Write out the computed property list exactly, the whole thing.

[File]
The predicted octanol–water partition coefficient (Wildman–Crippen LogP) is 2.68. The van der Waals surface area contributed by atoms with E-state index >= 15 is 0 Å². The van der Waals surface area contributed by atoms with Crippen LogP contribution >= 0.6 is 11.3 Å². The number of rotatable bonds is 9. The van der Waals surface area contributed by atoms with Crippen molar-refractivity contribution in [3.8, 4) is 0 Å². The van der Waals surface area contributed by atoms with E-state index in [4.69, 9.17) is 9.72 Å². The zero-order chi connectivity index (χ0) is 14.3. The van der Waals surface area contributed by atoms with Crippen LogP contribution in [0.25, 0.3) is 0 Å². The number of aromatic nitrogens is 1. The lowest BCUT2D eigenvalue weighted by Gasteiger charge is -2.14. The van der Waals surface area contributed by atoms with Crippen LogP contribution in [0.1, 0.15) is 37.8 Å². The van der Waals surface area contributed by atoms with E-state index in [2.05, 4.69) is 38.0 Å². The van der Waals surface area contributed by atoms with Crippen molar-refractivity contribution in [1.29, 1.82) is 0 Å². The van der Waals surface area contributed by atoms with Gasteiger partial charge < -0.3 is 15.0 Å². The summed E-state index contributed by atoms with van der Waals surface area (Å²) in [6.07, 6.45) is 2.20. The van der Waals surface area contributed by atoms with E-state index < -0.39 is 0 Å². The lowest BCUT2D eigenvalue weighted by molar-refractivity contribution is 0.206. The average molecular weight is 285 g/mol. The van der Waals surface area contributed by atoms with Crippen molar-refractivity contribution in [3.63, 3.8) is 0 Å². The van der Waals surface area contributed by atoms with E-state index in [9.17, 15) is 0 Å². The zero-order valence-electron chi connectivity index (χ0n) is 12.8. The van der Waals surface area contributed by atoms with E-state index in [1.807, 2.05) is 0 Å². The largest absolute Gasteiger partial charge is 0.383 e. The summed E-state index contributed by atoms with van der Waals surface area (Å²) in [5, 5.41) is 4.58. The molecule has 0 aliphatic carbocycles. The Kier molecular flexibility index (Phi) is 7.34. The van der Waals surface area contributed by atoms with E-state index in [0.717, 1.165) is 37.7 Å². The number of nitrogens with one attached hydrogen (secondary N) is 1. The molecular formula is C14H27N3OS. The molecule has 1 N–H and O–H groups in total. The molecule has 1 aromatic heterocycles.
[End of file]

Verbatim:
The predicted octanol–water partition coefficient (Wildman–Crippen LogP) is 2.68. The van der Waals surface area contributed by atoms with E-state index >= 15 is 0 Å². The van der Waals surface area contributed by atoms with Crippen LogP contribution >= 0.6 is 11.3 Å². The number of rotatable bonds is 9. The van der Waals surface area contributed by atoms with Crippen molar-refractivity contribution in [3.8, 4) is 0 Å². The van der Waals surface area contributed by atoms with E-state index in [4.69, 9.17) is 9.72 Å². The zero-order chi connectivity index (χ0) is 14.3. The van der Waals surface area contributed by atoms with Crippen LogP contribution in [0.25, 0.3) is 0 Å². The number of aromatic nitrogens is 1. The lowest BCUT2D eigenvalue weighted by Gasteiger charge is -2.14. The van der Waals surface area contributed by atoms with Crippen LogP contribution in [0.1, 0.15) is 37.8 Å². The van der Waals surface area contributed by atoms with E-state index in [2.05, 4.69) is 38.0 Å². The van der Waals surface area contributed by atoms with Crippen molar-refractivity contribution in [1.29, 1.82) is 0 Å². The van der Waals surface area contributed by atoms with Gasteiger partial charge < -0.3 is 15.0 Å². The summed E-state index contributed by atoms with van der Waals surface area (Å²) in [6.07, 6.45) is 2.20. The van der Waals surface area contributed by atoms with E-state index < -0.39 is 0 Å². The lowest BCUT2D eigenvalue weighted by molar-refractivity contribution is 0.206. The average molecular weight is 285 g/mol. The van der Waals surface area contributed by atoms with Crippen molar-refractivity contribution in [3.63, 3.8) is 0 Å². The van der Waals surface area contributed by atoms with E-state index in [9.17, 15) is 0 Å². The zero-order valence-electron chi connectivity index (χ0n) is 12.8. The van der Waals surface area contributed by atoms with E-state index in [1.807, 2.05) is 0 Å². The largest absolute Gasteiger partial charge is 0.383 e. The summed E-state index contributed by atoms with van der Waals surface area (Å²) in [5, 5.41) is 4.58. The molecule has 0 aliphatic carbocycles. The Kier molecular flexibility index (Phi) is 7.34. The van der Waals surface area contributed by atoms with E-state index in [0.717, 1.165) is 37.7 Å². The number of nitrogens with one attached hydrogen (secondary N) is 1. The molecular formula is C14H27N3OS. The molecule has 1 N–H and O–H groups in total. The molecule has 1 aromatic heterocycles.